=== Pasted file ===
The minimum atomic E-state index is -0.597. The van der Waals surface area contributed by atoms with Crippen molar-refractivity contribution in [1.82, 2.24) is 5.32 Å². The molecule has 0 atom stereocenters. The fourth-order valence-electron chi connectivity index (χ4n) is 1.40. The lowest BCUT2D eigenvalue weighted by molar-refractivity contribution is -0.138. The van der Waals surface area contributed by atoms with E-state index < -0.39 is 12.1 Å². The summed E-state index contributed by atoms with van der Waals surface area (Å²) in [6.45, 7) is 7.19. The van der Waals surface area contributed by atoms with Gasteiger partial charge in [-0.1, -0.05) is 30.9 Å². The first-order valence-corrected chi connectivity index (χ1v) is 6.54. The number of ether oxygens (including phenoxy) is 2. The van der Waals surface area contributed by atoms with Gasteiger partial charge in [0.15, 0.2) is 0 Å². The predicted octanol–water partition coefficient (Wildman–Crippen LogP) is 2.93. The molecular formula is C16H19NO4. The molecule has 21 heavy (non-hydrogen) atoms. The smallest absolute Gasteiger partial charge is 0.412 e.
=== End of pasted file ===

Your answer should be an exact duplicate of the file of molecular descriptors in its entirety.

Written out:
The minimum atomic E-state index is -0.597. The van der Waals surface area contributed by atoms with Crippen molar-refractivity contribution in [1.82, 2.24) is 5.32 Å². The molecule has 0 atom stereocenters. The fourth-order valence-electron chi connectivity index (χ4n) is 1.40. The lowest BCUT2D eigenvalue weighted by molar-refractivity contribution is -0.138. The van der Waals surface area contributed by atoms with E-state index < -0.39 is 12.1 Å². The summed E-state index contributed by atoms with van der Waals surface area (Å²) in [6.45, 7) is 7.19. The van der Waals surface area contributed by atoms with Gasteiger partial charge in [-0.1, -0.05) is 30.9 Å². The first-order valence-corrected chi connectivity index (χ1v) is 6.54. The number of ether oxygens (including phenoxy) is 2. The van der Waals surface area contributed by atoms with Gasteiger partial charge in [0.15, 0.2) is 0 Å². The predicted octanol–water partition coefficient (Wildman–Crippen LogP) is 2.93. The molecular formula is C16H19NO4. The molecule has 21 heavy (non-hydrogen) atoms. The smallest absolute Gasteiger partial charge is 0.412 e.